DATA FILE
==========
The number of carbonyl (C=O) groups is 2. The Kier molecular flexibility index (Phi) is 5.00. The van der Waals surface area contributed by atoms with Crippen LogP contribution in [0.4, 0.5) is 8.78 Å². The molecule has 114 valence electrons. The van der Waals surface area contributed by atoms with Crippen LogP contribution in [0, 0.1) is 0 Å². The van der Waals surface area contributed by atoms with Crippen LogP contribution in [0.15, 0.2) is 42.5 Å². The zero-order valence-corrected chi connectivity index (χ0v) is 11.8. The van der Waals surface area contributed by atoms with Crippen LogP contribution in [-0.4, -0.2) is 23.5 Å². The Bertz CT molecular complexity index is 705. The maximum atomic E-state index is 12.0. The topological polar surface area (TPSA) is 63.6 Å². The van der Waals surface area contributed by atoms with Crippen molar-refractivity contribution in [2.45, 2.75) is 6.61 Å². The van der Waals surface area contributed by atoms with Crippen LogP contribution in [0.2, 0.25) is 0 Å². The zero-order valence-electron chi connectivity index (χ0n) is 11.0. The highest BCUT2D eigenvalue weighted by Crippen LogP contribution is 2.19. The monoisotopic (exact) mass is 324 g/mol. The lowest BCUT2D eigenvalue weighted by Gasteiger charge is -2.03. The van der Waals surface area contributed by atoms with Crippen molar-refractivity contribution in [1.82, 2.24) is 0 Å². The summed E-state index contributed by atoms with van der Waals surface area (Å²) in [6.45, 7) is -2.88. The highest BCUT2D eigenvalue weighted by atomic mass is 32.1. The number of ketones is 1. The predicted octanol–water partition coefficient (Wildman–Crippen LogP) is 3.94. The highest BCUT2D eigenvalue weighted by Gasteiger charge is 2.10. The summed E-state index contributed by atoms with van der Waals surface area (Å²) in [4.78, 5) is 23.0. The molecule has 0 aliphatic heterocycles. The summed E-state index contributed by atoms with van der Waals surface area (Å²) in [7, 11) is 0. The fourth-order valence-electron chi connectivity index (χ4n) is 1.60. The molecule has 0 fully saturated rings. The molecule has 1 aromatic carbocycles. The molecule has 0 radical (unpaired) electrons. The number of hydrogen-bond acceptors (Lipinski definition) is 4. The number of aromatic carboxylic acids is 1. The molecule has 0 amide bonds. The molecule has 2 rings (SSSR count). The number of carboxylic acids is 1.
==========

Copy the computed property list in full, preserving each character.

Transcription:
The number of carbonyl (C=O) groups is 2. The Kier molecular flexibility index (Phi) is 5.00. The van der Waals surface area contributed by atoms with Crippen LogP contribution in [0.4, 0.5) is 8.78 Å². The molecule has 114 valence electrons. The van der Waals surface area contributed by atoms with Crippen LogP contribution in [0, 0.1) is 0 Å². The van der Waals surface area contributed by atoms with Crippen LogP contribution in [0.15, 0.2) is 42.5 Å². The zero-order valence-corrected chi connectivity index (χ0v) is 11.8. The van der Waals surface area contributed by atoms with Crippen LogP contribution in [-0.4, -0.2) is 23.5 Å². The Bertz CT molecular complexity index is 705. The maximum atomic E-state index is 12.0. The topological polar surface area (TPSA) is 63.6 Å². The van der Waals surface area contributed by atoms with Crippen molar-refractivity contribution in [2.45, 2.75) is 6.61 Å². The van der Waals surface area contributed by atoms with Crippen LogP contribution in [0.2, 0.25) is 0 Å². The zero-order valence-electron chi connectivity index (χ0n) is 11.0. The highest BCUT2D eigenvalue weighted by Crippen LogP contribution is 2.19. The monoisotopic (exact) mass is 324 g/mol. The lowest BCUT2D eigenvalue weighted by Gasteiger charge is -2.03. The van der Waals surface area contributed by atoms with Crippen molar-refractivity contribution in [1.82, 2.24) is 0 Å². The summed E-state index contributed by atoms with van der Waals surface area (Å²) in [6.45, 7) is -2.88. The highest BCUT2D eigenvalue weighted by atomic mass is 32.1. The number of ketones is 1. The predicted octanol–water partition coefficient (Wildman–Crippen LogP) is 3.94. The highest BCUT2D eigenvalue weighted by Gasteiger charge is 2.10. The summed E-state index contributed by atoms with van der Waals surface area (Å²) in [4.78, 5) is 23.0. The molecule has 0 aliphatic heterocycles. The summed E-state index contributed by atoms with van der Waals surface area (Å²) in [7, 11) is 0. The fourth-order valence-electron chi connectivity index (χ4n) is 1.60. The molecule has 0 fully saturated rings. The molecule has 1 aromatic carbocycles. The molecule has 0 radical (unpaired) electrons. The number of hydrogen-bond acceptors (Lipinski definition) is 4. The number of aromatic carboxylic acids is 1. The molecule has 0 amide bonds. The molecule has 2 rings (SSSR count). The number of carboxylic acids is 1.